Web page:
It’s 8 p.m. on a Thursday night.
Do you know where your kids are?
Like many parents of tweens and teens, your answer could be that they are home, in a different room, on the computer — safe and sound.
But are they?
We ask that question in light of several arrests in Clinton County in which men — who in some cases live hundreds of miles away — are accused of driving to this county after chatting with someone they believed to be a teen girl, traveling to meet her here and then subsequently being arrested onsite for attempted enticement of a minor.
In fact, court records and testimony indicate the men weren’t talking to young girls at all, but to officers who are part of an Internet Crimes Against Children Task Force set up to protect children from online predators. If convicted on a local — or state — charge, those accused face up to two years in prison. Federally, where most of the Clinton County cases have been prosecuted, the charge carries a minimum prison sentence of 10 years. To get to those alleged predators, local officers create online profiles posing as minors and wait to be contacted in chat rooms as part of their work.
While they have netted nine arrests of men accused of attempting to entice away minors, one of the local officers on the task force has estimated he’s chatted with up to 1,000 individuals in the past year who had sexual conversations with, but never attempted to meet, a person they believed to be a minor.
Knowing that got us to thinking: If there are that many people who are chatting with people they believe to minors, then how many are successfully chatting online with young girls or boys? How many then are able to take it a step further and successfully meet their target in person?
We obviously never will know those numbers, although we do know it happens, based on news reports in which a young person is reported missing, but as it turned out fled the area with an older person they met on the Internet.
It is a parent’s worst nightmare — a total violation of what we hold sacred.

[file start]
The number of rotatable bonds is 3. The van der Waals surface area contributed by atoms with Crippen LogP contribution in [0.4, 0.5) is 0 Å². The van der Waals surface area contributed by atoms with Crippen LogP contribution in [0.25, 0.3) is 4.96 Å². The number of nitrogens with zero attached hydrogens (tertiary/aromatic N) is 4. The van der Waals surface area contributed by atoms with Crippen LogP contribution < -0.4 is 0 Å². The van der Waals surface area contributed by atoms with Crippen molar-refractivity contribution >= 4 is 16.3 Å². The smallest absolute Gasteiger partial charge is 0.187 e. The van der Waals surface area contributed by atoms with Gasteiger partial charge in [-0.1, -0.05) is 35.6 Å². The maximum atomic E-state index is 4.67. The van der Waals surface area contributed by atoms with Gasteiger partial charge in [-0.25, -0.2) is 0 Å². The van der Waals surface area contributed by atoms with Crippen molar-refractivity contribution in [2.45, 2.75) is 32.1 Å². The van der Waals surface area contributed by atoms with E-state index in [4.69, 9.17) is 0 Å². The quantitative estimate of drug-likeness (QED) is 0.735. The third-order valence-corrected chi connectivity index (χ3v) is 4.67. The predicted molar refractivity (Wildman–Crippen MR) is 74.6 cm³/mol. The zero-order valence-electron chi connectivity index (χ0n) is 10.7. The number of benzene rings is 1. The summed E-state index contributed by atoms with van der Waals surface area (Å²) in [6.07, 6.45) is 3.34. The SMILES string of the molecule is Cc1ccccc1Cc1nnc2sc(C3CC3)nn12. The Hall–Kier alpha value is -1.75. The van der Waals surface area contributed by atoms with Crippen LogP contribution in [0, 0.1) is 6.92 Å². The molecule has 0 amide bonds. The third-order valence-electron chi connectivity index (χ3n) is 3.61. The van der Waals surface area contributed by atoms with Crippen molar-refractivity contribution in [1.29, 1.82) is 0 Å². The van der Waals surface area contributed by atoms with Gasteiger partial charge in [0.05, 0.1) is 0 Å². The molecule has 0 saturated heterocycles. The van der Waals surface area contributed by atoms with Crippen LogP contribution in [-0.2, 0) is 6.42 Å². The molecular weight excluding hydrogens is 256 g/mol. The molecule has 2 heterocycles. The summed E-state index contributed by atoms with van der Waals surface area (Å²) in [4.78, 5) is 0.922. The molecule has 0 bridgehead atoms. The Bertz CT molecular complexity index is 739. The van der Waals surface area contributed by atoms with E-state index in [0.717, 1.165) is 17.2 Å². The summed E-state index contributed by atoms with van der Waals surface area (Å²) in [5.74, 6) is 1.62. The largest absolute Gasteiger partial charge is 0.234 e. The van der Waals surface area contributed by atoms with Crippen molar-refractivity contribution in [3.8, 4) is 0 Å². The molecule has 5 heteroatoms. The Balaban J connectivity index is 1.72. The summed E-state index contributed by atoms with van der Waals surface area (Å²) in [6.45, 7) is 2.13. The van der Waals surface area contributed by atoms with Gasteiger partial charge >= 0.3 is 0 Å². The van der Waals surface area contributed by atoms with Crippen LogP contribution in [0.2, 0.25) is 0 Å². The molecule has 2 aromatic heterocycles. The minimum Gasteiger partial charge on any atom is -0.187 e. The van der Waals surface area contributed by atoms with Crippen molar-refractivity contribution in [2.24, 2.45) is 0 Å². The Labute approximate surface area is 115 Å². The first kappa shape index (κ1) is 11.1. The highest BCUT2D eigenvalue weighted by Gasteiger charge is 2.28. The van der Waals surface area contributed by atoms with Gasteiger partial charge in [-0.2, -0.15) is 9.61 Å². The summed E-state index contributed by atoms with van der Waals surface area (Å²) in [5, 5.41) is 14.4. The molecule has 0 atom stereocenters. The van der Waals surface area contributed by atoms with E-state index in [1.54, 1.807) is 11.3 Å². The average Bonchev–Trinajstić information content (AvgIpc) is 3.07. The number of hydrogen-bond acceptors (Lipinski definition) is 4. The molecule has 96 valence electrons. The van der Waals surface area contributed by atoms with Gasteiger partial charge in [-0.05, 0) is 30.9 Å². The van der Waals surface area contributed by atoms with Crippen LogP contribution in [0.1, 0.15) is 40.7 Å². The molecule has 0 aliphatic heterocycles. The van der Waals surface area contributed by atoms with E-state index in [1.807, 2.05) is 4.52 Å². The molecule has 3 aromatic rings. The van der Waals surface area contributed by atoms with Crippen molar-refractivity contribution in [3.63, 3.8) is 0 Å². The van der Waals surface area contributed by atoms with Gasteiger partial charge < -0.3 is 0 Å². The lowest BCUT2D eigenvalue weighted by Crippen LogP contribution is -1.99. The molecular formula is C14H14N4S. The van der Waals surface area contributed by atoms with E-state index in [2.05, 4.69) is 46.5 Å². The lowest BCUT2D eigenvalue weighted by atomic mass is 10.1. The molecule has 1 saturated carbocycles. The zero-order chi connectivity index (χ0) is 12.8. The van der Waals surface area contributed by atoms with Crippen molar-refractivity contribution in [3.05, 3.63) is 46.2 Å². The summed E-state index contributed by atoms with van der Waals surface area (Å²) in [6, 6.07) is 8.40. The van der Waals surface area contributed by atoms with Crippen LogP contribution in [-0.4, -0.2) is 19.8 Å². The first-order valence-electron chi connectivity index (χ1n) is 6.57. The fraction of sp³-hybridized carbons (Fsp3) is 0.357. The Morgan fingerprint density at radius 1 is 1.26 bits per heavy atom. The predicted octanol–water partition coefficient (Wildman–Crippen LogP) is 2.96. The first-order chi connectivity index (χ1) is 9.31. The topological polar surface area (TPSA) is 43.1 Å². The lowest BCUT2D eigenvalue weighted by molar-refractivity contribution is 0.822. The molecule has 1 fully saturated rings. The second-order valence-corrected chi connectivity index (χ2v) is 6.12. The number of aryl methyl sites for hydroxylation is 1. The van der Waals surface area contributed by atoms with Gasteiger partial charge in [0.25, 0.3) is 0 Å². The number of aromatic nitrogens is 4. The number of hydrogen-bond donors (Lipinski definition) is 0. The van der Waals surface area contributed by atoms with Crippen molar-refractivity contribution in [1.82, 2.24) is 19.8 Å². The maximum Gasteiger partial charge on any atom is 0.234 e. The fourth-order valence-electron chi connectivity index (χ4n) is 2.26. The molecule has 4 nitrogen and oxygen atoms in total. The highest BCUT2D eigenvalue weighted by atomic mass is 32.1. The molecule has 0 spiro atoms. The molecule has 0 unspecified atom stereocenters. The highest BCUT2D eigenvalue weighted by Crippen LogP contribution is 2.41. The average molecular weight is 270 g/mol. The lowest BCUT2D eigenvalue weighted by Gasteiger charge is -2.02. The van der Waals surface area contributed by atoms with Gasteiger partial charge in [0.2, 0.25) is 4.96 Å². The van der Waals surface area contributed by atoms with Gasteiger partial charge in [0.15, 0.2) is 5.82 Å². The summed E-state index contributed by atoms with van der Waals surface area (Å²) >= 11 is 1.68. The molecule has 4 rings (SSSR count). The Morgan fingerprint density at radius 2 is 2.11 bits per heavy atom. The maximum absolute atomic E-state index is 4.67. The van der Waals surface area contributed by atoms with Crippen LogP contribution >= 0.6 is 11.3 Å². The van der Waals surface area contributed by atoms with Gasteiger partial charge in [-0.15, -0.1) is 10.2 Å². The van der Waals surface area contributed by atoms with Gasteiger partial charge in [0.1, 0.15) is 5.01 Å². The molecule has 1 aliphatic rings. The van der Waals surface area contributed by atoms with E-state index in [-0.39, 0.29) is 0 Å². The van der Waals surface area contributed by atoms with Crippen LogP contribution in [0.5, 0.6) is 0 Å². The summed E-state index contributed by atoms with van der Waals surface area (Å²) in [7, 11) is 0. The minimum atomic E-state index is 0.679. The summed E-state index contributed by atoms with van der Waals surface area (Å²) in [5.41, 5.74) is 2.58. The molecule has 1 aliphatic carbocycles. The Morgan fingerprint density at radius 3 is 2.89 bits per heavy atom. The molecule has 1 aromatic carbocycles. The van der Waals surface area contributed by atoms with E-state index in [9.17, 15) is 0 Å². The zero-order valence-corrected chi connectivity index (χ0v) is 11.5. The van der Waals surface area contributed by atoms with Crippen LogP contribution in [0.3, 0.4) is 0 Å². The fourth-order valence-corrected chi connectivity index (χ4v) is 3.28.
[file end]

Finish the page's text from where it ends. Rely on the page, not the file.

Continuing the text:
So how do you stop it from happening to your children?
Prevention through communication is key.
Make sure you set up Internet usage rules and that your child is aware of inappropriate behavior that signals someone is trying to groom them as a target. Talk to them about Internet risks or have them talk to a trusted adult, purchase parental control software and make sure home computers are in a common area.
Keep teens out of online chatrooms. Interestingly, older teens are more at risk of being sexually exploited because their Internet use is often unsupervised, and the teens are more likely to talk about personal and sexual matters than a younger minor. Younger kids can face danger from online predators because the teens have a more trusting, unassuming nature; troubled teens looking for an understanding adult or emotionally vulnerable teen girls also are at risk.
As you can see, there are a lot of things that can be done — should be done — by parents to make sure their kids are safe online.
A kid may squawk, thinking privacy is being invaded, but in the end — when weighing that against the possibility of him or her being targeted by predators — having your kid mad at you for a little while definitely is the lesser of two evils.
This is Charlene Bielema’s weekly take on issues in the Clinton area. She is a Fulton, Ill., native and has been employed with the Clinton Herald since June 1995. She has been the Herald’s editor since 2002.